After installing SourceTree, be sure to run it, then go to Tools -> Options. Configuration Git options is one of several things that I think is best done using a GUI tool. Be sure that the “Allow SourceTree to modify your global Git and Mercurial config files” option is checked. Then be sure to fill in the “Full Name” and “Email Address” fields in the “Default user Information” section. This information will be used any time you add commits to a Git repository. For now, the remaining options should be OK with the default values.
5 – Get git-credential-winstore
If you use Git from the command line and interact with remote repositories, you’ll quickly find that it can get annoying when you have to keep typing in your password every time you want to push or pull changes to and from the remote. Some of the 3rd party GUI tools (like SourceTree) have the ability to store credentials, but that only works if you use those tools exclusively for interacting with remotes and I usually like to use the command line interface for this type of thing.
Fortunately there are tools that make this easier. We’ll talk more in a future post about using the ‘ssh-agent’ utility mentioned in step 3 to make it easier to use SSH authentication for remote repos. For now we’ll keep things simple and rely on talking to remotes via HTTPS connections In order to do this without having to type in our password every time we want to interact with the remote, we can install the git-credential-winstore utility. This utility will give you a Windows credential dialog when you first interact with a new remote. The credentials that you enter will be stored in the built-in Windows credential store and automatically re-sent with each subsequent request.
To install this utility with Chocolatey:
choco install git-credential-winstore
If you want to install it manually and/or read more about it you can do so on the project site:
5 – Configuration
Most configuration options for Git can be set globally for all repositories, or at the individual repository level. We’ll talk about repository level configuration later, but for now you might want to set some configuration for your user. This configuration is defined in a ‘.gitconfiguration’ file that will be in your “C:\Users\<name>” folder (assuming Windows is installed on your C drive). You can open this file up with a text editor but most of the GUI tools will help you edit it. SourceTree doesn’t expose a lot of Git configuration options in its GUI, but other tools do a really good job of this (see the note about Git Extensions below).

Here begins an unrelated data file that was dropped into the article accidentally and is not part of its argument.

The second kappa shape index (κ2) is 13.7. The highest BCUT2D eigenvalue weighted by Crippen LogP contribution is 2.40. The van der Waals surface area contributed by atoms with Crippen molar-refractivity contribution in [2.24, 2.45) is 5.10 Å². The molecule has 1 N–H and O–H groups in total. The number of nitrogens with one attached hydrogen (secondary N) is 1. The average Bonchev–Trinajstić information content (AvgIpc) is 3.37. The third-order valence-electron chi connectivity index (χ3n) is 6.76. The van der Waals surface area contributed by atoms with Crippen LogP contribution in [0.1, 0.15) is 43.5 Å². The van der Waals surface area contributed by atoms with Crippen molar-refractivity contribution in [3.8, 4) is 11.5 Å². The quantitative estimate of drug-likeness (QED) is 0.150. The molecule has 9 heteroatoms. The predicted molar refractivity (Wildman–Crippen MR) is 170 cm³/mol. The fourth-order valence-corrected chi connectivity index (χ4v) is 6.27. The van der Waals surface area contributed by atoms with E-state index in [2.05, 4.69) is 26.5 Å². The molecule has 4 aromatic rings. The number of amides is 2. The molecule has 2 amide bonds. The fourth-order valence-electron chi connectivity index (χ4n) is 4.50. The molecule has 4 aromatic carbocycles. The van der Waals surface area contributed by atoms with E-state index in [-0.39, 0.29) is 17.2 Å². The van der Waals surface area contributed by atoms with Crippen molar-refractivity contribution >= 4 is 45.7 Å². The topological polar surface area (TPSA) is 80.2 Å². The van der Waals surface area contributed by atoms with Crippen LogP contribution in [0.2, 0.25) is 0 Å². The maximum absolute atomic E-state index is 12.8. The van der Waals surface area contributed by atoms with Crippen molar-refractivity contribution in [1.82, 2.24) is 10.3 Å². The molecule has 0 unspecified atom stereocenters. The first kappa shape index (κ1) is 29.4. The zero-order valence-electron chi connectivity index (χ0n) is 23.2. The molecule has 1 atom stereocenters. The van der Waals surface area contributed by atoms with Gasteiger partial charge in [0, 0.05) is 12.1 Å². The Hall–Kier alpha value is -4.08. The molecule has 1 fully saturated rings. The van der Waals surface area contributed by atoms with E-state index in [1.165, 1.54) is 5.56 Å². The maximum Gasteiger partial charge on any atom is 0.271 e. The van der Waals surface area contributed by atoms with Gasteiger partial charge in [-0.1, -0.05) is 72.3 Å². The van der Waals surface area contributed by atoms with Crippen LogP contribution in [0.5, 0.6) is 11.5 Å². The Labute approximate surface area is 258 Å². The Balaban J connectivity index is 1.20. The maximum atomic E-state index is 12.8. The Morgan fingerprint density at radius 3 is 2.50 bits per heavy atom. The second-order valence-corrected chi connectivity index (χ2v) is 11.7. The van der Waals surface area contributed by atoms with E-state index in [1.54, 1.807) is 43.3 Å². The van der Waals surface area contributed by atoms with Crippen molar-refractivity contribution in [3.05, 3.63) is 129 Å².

Other Tools You Might Like
There are lots of 3rd party tools available to make your life easier with Git. The list above represents the ones that I’ve found most useful and keep coming back to. Here are a few others that you might want to check out:
- Visual Studio Tools for Git – This allows the source control functionality built-in to Visual Studio to recognize and work with projects that live in a Git repository. If you really like Team Foundation Server and are comfortable using the source control windows within Visual Studio you might like this. Personally, I prefer to just work with tools external to Visual Studio. The best feature of the Visual Studio Git tools is the automatic creation of a sensible .gitignore file when you create a new project (more on .gitignore in the next post). It’s worth noting that as of Visual Studio 2013 the Git tooling is built-in and doesn’t require a separate download and install.
- TortoiseGit – If you’re coming from SVN and use TortoiseSVN then TortoiseGit might make the transition easier. You get some Windows context-menu commands and some GUI tooling to manage repos, make commits, push/pull, etc.
- Git Extensions – I really like Git Extensions. It’s not as pretty as SourceTree, but it’s very full-featured. It can integrate with Visual Studio to give you context-menu access to file-specific info (e.g. blame and commit history) from the Solution Explorer. The best feature of Git Extensions, however, is the GUI for setting up configuration options available under the ‘Settings’ dialog. You get a nice checklist of configuration settings that you might want to set, and a nice form to change your text editing and diff tools. It’s worth installing this utility just to run through the settings one time even if you don’t use it in your day to day work with Git.
In the next post in this series we’ll talk about creating, cloning, and managing repositories for Windows development.